My Stage 3: An Ordinary Mystic ll Rev. Mary Coday Edwards, MA

September 11, 2018
My Stage 3: An Ordinary Mystic
By Rev. Mary Coday Edwards, MA.

     On a misty, chilly early January morning, I stood transfixed along the craggy seashore of Scotland’s Isle of Skye, mesmerized by the power of the wind and the waves slamming up against the weathered boulders jutting out from the coastline, defining the edge of that vast ocean spread out before me, while shorebirds dipped and swayed, riding the currents.

     As a non-religious college freshman, I had scrimped and saved to join a university-organized trip to the UK between fall and spring semesters. While others used these valuable three weeks to earn university credits, I journeyed alone throughout England and Scotland.

     In last month’s blog, I wrote of the three stages of spiritual development, based on the writings of Friedrich von Hügel and Gerard Hughes. Both authors write of the importance in our spiritual institutions of a mystical element, corresponding to the adult stage of human development—Stage 3.  By this time in our lives we’ve experienced life’s pains and contradictions, and easy answers don’t fit anymore.

     Stage 3 challenges our Reality that living only by our intellects offer, which Evelyn Underhill says, provides “none of the peculiar qualities of life … but only a ‘practical simplification of reality’ made by that well-trained sorting machine in the interests of our daily needs” (Note 1, pg. 17).

And you? When will you begin that long journey into yourself? Rumi

     I began life as a Catholic, denounced it at age 13, joined the Jesus Movement in my late teens, and stayed with it even as it morphed into patriarchal authoritarianism under the cover of evangelicalism. And then more than 25 years ago, my faith shifted, most evident when I moved with my family to Peshawar, Pakistan, to work with Afghan refugees. Not having read von Hügel or Hughes, I didn’t know I had moved from Stage 2 to Stage 3. Nothing made any sense. My prayers bounced off the ceiling—if they went that far. Not knowing what was happening, I worked harder at my evangelical spiritual disciplines to no avail. I attributed it to culture shock, but three years later I could no longer use that excuse.

     My husband also was experiencing spiritual angst. Fortunately, we were in contact with Ray, a wonderful British pastor. While visiting him in the States, he handed us two publishers’ catalogs of the world’s great mystics. As in all such catalogs, included with the small picture of each publication was a two-to-three sentence description of the books’ contents. His advice to us?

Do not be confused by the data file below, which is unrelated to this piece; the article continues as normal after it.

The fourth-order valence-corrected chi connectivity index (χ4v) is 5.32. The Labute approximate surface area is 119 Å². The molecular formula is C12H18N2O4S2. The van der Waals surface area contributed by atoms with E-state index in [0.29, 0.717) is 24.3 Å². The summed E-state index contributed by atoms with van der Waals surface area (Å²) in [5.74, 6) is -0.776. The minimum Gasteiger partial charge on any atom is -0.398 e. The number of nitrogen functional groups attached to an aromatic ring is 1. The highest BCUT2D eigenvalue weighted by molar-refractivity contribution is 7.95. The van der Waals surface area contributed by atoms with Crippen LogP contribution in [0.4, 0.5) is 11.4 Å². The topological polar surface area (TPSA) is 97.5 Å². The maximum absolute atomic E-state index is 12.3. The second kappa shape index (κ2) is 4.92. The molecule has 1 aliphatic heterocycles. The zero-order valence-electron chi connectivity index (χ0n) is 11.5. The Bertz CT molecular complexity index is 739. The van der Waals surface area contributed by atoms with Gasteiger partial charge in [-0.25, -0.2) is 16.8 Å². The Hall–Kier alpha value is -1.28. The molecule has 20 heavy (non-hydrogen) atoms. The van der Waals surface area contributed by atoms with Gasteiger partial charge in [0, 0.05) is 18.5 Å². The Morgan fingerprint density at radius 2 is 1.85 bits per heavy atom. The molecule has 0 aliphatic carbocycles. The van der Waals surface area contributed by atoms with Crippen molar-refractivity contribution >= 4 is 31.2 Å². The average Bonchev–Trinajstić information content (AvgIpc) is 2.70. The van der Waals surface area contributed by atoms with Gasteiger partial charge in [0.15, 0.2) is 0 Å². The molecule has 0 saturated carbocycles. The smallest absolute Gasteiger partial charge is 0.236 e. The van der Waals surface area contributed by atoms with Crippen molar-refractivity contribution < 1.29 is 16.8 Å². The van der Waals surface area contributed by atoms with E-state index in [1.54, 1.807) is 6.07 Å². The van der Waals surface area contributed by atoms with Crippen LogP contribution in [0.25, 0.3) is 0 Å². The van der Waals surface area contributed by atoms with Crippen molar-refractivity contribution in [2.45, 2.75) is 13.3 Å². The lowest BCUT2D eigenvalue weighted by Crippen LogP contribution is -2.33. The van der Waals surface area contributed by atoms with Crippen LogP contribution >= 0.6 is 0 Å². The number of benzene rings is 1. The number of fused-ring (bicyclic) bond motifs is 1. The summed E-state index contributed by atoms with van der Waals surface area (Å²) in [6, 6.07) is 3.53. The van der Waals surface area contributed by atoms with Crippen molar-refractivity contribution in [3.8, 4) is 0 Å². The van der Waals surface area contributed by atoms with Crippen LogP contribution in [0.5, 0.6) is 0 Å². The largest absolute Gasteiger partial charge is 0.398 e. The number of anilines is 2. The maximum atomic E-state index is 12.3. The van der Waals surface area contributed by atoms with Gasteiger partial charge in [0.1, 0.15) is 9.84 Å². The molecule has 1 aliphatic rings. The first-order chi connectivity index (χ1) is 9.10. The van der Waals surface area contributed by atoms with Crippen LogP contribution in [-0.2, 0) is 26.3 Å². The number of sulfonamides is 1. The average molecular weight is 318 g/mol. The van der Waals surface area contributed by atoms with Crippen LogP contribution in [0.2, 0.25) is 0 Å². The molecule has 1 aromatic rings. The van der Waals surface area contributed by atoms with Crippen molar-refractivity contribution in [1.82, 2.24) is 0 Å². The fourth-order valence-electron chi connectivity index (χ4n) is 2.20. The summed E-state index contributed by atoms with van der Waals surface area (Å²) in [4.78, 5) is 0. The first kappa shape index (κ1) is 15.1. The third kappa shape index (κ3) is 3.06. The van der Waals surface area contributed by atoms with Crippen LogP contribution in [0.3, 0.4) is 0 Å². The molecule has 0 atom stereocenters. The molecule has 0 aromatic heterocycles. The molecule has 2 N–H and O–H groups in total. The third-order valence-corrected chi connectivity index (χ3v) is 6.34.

“Take these catalogs. Just read the book descriptions slowly. When something resonates within you, stop. Read it over several times, and ponder just those sentences.”

     And while we both included meditation in our spiritual practices, we were unversed in the mystics.

     Within a few days of our meeting with Ray, we returned to Peshawar.  We had an unexpected layover in Lahore, Pakistan, where the Catholic Archdiocese included a bookstore. By that time, the blurbs on John of the Cross’ Dark Night of the Soul had grabbed my attention.

     I found a lifeline in that bookstore of predominately Urdu language books: an English version of My Only Friend is Darkness. Living the Night of Faith with St. John of the Cross, by Barbara Dent.

     Stage 3 life includes what Underhill calls the push within our psyches for the transcendent, for a connection with something more than our material world. Contrasting von Hügel’s Stage 2 with its “crystalizing tendencies of thought”, she says this of mystics:

      “Only by direct contact with life in its wholeness can we hope to discern its drift, to feel the pulsations of its mighty rhythm; and this we can never contrive save by the help of those who by loyal service and ever-renewed effort have vanquished the crystallizing tendencies of thought and attained an immediate if imperfect communion with Reality—‘that race of divine men who through a more excellent power and with piercing eyes acutely perceive the supernal light’—the artists, the poets, the prophets, the seers; the happy owners of unspoilt perceptions; the possessors of that ‘intuition’ which alone is able to touch upon absolute things. Thanks to their disinterested attitude toward life . . . these do not wear the mental blinkers which keep the attention of the average man focused on one narrow, useful path” (Note 1, pg. 17-18).

Theologians may quarrel, but the mystics of the world speak the same language.
― Meister Eckhart

     John’s dark nights were my introduction into the mystical element that became my structure to support my Stage 3 life: “The land of the spirit is a land without ways,” says John of the Cross. Over time, as I continually found myself returning to and sinking into this lifeline, the transcendent began to penetrate my protective ego.

     Definitions abound, and while Eerdmans’ Handbook to The World’s Religions has no definition for mystical, it includes these:

Mystic: One who seeks direct personal experience of the divine. He [sic] may use prayer, meditation or various ascetic practices to concentrate his [sic] experience.

Mysticism: The search for direct personal experience of the divine. There is a distinction between seeing mysticism as leading to identification with God (as is common in Hinduism) and as leading to a union with God’s love and will (as in Islam, Judaism and Christianity).